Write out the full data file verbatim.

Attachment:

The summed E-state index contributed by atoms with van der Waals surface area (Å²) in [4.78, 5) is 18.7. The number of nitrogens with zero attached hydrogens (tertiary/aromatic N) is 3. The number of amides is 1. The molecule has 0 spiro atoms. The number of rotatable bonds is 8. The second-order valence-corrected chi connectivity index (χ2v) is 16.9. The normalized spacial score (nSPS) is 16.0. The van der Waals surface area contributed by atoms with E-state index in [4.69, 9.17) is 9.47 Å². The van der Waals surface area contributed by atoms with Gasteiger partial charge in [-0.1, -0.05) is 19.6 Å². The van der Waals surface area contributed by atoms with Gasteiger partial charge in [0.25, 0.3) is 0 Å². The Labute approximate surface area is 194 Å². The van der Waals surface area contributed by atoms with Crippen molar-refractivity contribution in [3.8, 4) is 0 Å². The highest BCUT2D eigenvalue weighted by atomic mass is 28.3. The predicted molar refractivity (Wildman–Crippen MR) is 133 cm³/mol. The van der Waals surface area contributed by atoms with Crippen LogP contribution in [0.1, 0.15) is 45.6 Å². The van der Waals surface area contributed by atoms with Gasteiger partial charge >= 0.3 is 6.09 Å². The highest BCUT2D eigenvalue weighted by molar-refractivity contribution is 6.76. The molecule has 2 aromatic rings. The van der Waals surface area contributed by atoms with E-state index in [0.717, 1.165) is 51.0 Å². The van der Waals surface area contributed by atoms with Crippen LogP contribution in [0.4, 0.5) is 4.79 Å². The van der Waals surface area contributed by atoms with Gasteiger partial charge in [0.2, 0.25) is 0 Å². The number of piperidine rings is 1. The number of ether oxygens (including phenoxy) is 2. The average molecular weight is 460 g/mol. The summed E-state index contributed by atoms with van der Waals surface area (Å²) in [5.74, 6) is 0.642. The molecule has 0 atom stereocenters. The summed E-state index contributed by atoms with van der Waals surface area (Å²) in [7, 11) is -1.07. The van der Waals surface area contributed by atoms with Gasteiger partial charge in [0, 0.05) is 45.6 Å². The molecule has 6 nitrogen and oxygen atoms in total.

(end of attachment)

The summed E-state index contributed by atoms with van der Waals surface area (Å²) in [4.78, 5) is 18.7. The number of nitrogens with zero attached hydrogens (tertiary/aromatic N) is 3. The number of amides is 1. The molecule has 0 spiro atoms. The number of rotatable bonds is 8. The second-order valence-corrected chi connectivity index (χ2v) is 16.9. The normalized spacial score (nSPS) is 16.0. The van der Waals surface area contributed by atoms with E-state index in [4.69, 9.17) is 9.47 Å². The van der Waals surface area contributed by atoms with Gasteiger partial charge in [-0.1, -0.05) is 19.6 Å². The van der Waals surface area contributed by atoms with Gasteiger partial charge in [0.25, 0.3) is 0 Å². The Labute approximate surface area is 194 Å². The van der Waals surface area contributed by atoms with Crippen molar-refractivity contribution in [3.8, 4) is 0 Å². The highest BCUT2D eigenvalue weighted by atomic mass is 28.3. The predicted molar refractivity (Wildman–Crippen MR) is 133 cm³/mol. The van der Waals surface area contributed by atoms with Crippen LogP contribution in [0.1, 0.15) is 45.6 Å². The van der Waals surface area contributed by atoms with Gasteiger partial charge >= 0.3 is 6.09 Å². The highest BCUT2D eigenvalue weighted by molar-refractivity contribution is 6.76. The molecule has 2 aromatic rings. The van der Waals surface area contributed by atoms with E-state index in [0.717, 1.165) is 51.0 Å². The van der Waals surface area contributed by atoms with Crippen LogP contribution in [0.4, 0.5) is 4.79 Å². The van der Waals surface area contributed by atoms with Gasteiger partial charge in [0.2, 0.25) is 0 Å². The number of piperidine rings is 1. The number of ether oxygens (including phenoxy) is 2. The average molecular weight is 460 g/mol. The summed E-state index contributed by atoms with van der Waals surface area (Å²) in [5.74, 6) is 0.642. The molecule has 0 atom stereocenters. The summed E-state index contributed by atoms with van der Waals surface area (Å²) in [7, 11) is -1.07. The van der Waals surface area contributed by atoms with Gasteiger partial charge in [0, 0.05) is 45.6 Å². The molecule has 6 nitrogen and oxygen atoms in total.